Four Important Criteria in my Organization

These are (considering my organization TELACU) are as under
Mental Modeling.
Personal learning competency
Review of the Organizational Structure
Dialogue and Inter departmental Smoothness and Harmony

We will now independently explore these criteria, try to find out the barriers that can exist and think how we can decrease the efficiency or eliminate these barriers. Finding out barriers and the tools needed to overcome them will depend upon how accurately we can find these barriers. This will depend upon how precisely we can form our questions.

In TELACU, the criteria of mental models may be a problem since existing models may differ widely. People will join organizations at different times and at different ages. Mental models create something like a sieve through which the information all around us flow in but what comes out, depends upon the sieve design. The sieve design is the mental model here. Again, TELACU is a complex organization in the sense that although it is a nonprofit organization, it is self-sustaining i.e. it is capable of generating profit by some of its in-house businesses.

TELACU provides construction management services to those that require them competing with profitable companies and thereby earns a profit which it then spends on non-profit ventures like educational loans for Latinos in California. Therefore, one can imagine why this particular characteristic of TELACU is a tricky area. Possible barriers to the mental model errors envisaged can be seen easily in the illustration below. The twin alternate concepts of ‘profit’ and non-profit can block down the mental openings resulting in non –input of data and consequent failure

(Illustration borrowed from the book ‘The Fifth Discipline’ Senge, 1991)

This erroneous effect can be avoided by making those departments as separate as possible so that the training imparted on the employee mental model is separate for the non-profit part and the profit part.

Similarly the other three characteristics and the reasons that we are concerned about them with special respect to TELACU as a learning organization can easily be grasped now. In TELACU’s case too, the sum of the parts is significantly less rich in thought and expertise from the ‘whole’ but in TELACU case vision statements differ.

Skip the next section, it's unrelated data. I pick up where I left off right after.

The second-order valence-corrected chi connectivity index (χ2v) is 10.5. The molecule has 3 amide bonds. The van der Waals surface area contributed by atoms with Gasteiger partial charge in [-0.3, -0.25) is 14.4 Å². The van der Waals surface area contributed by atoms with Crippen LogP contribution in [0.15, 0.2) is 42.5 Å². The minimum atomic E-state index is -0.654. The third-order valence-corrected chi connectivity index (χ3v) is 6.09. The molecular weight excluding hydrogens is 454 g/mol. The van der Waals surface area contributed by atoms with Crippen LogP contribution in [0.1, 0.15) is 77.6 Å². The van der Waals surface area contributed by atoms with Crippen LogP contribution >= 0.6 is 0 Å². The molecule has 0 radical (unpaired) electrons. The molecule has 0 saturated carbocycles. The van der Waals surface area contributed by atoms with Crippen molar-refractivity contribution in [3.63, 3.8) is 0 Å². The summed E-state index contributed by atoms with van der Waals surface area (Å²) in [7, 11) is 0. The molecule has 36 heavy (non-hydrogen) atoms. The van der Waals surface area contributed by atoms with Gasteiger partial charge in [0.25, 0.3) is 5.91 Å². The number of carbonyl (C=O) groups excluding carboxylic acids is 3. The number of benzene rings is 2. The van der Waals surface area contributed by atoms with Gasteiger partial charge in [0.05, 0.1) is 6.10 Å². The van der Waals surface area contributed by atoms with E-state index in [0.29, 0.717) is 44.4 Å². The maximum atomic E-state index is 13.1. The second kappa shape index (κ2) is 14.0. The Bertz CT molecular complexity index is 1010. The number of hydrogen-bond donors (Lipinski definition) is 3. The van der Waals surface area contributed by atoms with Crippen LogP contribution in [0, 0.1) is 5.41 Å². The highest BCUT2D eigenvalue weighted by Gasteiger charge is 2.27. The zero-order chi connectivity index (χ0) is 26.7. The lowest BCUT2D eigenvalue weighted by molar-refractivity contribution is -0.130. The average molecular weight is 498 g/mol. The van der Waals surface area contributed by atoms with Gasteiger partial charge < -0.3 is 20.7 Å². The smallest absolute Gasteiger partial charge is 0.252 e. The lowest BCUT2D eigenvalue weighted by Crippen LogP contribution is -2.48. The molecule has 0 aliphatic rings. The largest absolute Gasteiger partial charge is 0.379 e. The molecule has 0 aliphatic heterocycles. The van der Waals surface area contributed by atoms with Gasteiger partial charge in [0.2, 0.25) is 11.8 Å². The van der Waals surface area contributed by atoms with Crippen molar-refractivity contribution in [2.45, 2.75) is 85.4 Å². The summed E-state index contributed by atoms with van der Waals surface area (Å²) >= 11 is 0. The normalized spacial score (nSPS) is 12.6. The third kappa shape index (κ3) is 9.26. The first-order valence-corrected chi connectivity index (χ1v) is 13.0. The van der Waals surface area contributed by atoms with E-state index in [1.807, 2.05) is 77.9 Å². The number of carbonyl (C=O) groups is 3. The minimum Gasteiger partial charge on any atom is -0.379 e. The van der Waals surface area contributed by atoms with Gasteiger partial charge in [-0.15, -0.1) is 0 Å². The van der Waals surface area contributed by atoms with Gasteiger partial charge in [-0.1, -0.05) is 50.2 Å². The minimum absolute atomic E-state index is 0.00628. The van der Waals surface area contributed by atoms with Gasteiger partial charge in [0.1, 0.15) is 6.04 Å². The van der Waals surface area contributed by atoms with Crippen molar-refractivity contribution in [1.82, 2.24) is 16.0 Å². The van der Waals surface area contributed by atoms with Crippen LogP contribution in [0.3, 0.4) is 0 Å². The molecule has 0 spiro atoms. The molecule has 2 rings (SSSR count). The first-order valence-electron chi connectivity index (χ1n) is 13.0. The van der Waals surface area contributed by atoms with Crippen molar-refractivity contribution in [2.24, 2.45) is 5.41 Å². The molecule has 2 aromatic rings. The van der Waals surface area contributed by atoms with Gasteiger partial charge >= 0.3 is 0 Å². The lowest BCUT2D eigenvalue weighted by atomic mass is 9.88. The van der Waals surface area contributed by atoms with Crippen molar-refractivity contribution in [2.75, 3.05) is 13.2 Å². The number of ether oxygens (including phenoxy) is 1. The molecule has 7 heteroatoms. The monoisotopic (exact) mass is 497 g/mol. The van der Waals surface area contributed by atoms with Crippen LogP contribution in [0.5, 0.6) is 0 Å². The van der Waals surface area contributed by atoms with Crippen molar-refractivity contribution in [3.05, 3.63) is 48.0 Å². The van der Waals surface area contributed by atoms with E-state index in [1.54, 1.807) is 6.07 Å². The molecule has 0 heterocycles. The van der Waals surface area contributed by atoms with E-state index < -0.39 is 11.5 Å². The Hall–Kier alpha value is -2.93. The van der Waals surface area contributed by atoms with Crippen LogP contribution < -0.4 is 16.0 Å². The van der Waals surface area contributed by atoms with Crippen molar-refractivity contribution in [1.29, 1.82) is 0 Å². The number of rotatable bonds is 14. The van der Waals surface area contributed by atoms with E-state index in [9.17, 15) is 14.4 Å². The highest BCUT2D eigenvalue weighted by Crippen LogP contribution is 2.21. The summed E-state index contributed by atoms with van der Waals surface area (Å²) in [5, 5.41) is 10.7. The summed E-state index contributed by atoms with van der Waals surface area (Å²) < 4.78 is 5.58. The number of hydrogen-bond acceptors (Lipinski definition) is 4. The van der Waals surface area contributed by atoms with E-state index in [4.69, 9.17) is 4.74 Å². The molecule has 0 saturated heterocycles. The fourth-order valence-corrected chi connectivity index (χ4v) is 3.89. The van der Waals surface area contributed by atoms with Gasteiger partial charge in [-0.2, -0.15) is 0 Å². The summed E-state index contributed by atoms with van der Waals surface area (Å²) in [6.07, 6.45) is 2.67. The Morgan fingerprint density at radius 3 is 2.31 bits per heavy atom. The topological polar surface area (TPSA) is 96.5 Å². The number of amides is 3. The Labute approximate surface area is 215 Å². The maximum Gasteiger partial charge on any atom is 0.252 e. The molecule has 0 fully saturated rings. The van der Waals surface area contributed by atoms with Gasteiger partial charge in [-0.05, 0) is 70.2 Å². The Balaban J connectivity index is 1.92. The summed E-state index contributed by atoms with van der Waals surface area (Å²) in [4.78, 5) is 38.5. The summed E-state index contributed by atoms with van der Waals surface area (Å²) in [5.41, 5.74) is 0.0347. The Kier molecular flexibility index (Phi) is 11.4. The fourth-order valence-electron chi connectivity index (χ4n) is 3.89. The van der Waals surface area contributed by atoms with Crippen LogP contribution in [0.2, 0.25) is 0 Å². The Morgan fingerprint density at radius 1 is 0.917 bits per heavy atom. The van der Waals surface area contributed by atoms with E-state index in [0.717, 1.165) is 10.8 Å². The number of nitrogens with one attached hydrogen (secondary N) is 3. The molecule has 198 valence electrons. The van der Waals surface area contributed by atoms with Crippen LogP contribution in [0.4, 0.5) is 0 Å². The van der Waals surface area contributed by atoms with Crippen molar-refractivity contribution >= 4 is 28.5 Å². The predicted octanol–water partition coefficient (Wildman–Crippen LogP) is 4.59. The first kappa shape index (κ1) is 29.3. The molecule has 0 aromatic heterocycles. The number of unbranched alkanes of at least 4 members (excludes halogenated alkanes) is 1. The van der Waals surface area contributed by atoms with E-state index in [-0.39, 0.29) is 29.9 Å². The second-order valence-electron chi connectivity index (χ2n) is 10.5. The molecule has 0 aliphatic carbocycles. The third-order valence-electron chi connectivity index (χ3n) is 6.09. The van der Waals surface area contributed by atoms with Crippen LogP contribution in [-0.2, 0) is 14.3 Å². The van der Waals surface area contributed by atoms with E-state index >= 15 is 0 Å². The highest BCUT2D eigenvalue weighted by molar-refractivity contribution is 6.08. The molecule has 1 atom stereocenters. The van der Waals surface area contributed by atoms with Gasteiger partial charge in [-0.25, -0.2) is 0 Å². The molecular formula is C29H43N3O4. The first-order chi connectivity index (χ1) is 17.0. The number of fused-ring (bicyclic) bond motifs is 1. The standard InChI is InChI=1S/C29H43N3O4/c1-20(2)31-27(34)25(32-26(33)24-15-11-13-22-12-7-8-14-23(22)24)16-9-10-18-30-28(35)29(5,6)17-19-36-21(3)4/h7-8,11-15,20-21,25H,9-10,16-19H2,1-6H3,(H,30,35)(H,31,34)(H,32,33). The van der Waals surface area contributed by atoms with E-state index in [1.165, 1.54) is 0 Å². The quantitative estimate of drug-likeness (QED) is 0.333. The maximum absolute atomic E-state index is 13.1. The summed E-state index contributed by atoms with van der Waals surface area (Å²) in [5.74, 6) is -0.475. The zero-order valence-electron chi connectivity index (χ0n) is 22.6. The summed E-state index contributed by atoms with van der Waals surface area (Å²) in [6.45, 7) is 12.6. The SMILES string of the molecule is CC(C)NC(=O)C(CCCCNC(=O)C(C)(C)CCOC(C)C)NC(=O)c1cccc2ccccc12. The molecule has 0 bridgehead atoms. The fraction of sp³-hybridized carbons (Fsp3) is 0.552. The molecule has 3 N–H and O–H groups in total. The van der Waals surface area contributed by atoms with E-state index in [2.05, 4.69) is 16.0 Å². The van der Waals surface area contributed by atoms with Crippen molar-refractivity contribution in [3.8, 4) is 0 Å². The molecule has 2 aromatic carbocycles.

Will management have the vision in the foreseeable future to differentiate between the different approaches necessary for profit and non-profit organizations? Given the global economy’s turns and feints, will TELACU be an effective learning organization as it has fixed geographical areas of operation and thereby has a regional mindset, which can be argued.

Thereby once the main problems are found with the help of internal evaluations, tools to overcome these deficiencies can be thought of and will not be a hard exercise. They can easily be derived.

In conclusion, let us look again at learning organization. It is indeed a surprise that within twenty years, there has been rhetoric galore but not one practical example of a learning organization. What can be the reason for this? Can it maybe so that some underlying assumptions made by Senge and his team are not totally correct. For example, the employees are perfectly apolitical in a learning organization. In systems learning, the worker thinks “My work is important for the goal, so I have to get it right”. Let us assume that out of ten workers, eight think so.

However, two may think “to hell with the goal, I just cannot be bothered”.No one can refute this. Perhaps, we should examine the entire concept of the learning organization from the bottom up for every organization type. Senge assumes that all men have an intrinsic desire to learn. However, what do we do, when we have a dissenter, that is, someone who does not want to learn?

It is not my intention and nor am I qualified to question the best minds of management but I will appreciate if I can be shown just one learning organization. That is all I ask.


Daft. R.L.(2008), Organizational Theory and Design, South Western Cengage Learning, Mason, OH,USA
Marquardt.M.J. (2011), Building the Learning Organization, Nicholas Brearly Publishing, Boston, MA, USA
Marquardt.M.J. (1999),Learning Organizations:The Trainer’s role”,Infoline (Issue 9306); Published by ASTD(American Society for Training & Development)
Morgan.G.(2006), Images of Organization, Sage Publications Inc., California 91320.
Peters.A.D., Peters.A.,Race.P (1999).500 tips for developing a learning organization, Kogan Page Ltd, London N1 9JN, United Kingdom
Senge Peter M.,(1990), The Fifth Discipline: The Art and the Practice of the Learning Organization, Doubleday/Currency, NY.